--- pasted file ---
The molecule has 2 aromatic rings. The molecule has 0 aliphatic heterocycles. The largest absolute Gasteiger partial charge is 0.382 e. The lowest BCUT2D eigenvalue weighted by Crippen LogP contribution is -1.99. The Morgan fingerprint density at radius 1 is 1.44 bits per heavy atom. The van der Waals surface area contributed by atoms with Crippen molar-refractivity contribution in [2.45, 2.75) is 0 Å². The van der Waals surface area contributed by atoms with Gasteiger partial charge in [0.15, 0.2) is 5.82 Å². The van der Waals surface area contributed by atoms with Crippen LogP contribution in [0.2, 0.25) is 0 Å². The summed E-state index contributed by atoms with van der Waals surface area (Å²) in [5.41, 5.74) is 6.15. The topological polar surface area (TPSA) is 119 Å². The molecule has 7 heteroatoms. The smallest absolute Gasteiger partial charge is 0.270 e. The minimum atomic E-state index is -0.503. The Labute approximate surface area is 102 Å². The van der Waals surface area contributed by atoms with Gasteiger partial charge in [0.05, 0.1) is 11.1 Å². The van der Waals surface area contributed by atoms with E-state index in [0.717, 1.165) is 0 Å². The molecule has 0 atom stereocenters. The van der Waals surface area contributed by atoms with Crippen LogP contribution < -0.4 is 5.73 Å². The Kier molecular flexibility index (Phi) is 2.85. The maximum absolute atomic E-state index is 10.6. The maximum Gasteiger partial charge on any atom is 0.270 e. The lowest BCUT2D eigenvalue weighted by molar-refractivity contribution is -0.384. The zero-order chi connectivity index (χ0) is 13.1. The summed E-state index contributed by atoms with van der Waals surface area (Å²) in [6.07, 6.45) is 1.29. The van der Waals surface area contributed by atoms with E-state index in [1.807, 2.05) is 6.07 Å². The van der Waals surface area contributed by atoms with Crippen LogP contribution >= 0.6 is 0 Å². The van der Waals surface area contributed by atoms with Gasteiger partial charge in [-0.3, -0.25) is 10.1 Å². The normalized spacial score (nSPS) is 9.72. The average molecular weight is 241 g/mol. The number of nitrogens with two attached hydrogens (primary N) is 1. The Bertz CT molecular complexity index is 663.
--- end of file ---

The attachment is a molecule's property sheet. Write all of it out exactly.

The molecule has 2 aromatic rings. The molecule has 0 aliphatic heterocycles. The largest absolute Gasteiger partial charge is 0.382 e. The lowest BCUT2D eigenvalue weighted by Crippen LogP contribution is -1.99. The Morgan fingerprint density at radius 1 is 1.44 bits per heavy atom. The van der Waals surface area contributed by atoms with Crippen molar-refractivity contribution in [2.45, 2.75) is 0 Å². The van der Waals surface area contributed by atoms with Gasteiger partial charge in [0.15, 0.2) is 5.82 Å². The van der Waals surface area contributed by atoms with Crippen LogP contribution in [0.2, 0.25) is 0 Å². The summed E-state index contributed by atoms with van der Waals surface area (Å²) in [5.41, 5.74) is 6.15. The topological polar surface area (TPSA) is 119 Å². The molecule has 7 heteroatoms. The smallest absolute Gasteiger partial charge is 0.270 e. The minimum atomic E-state index is -0.503. The Labute approximate surface area is 102 Å². The van der Waals surface area contributed by atoms with Gasteiger partial charge in [0.05, 0.1) is 11.1 Å². The van der Waals surface area contributed by atoms with E-state index in [0.717, 1.165) is 0 Å². The molecule has 0 atom stereocenters. The van der Waals surface area contributed by atoms with Crippen LogP contribution < -0.4 is 5.73 Å². The Kier molecular flexibility index (Phi) is 2.85. The maximum absolute atomic E-state index is 10.6. The maximum Gasteiger partial charge on any atom is 0.270 e. The lowest BCUT2D eigenvalue weighted by molar-refractivity contribution is -0.384. The zero-order chi connectivity index (χ0) is 13.1. The summed E-state index contributed by atoms with van der Waals surface area (Å²) in [6.07, 6.45) is 1.29. The van der Waals surface area contributed by atoms with E-state index in [1.807, 2.05) is 6.07 Å². The van der Waals surface area contributed by atoms with Crippen LogP contribution >= 0.6 is 0 Å². The van der Waals surface area contributed by atoms with Gasteiger partial charge in [-0.3, -0.25) is 10.1 Å². The normalized spacial score (nSPS) is 9.72. The average molecular weight is 241 g/mol. The number of nitrogens with two attached hydrogens (primary N) is 1. The Bertz CT molecular complexity index is 663.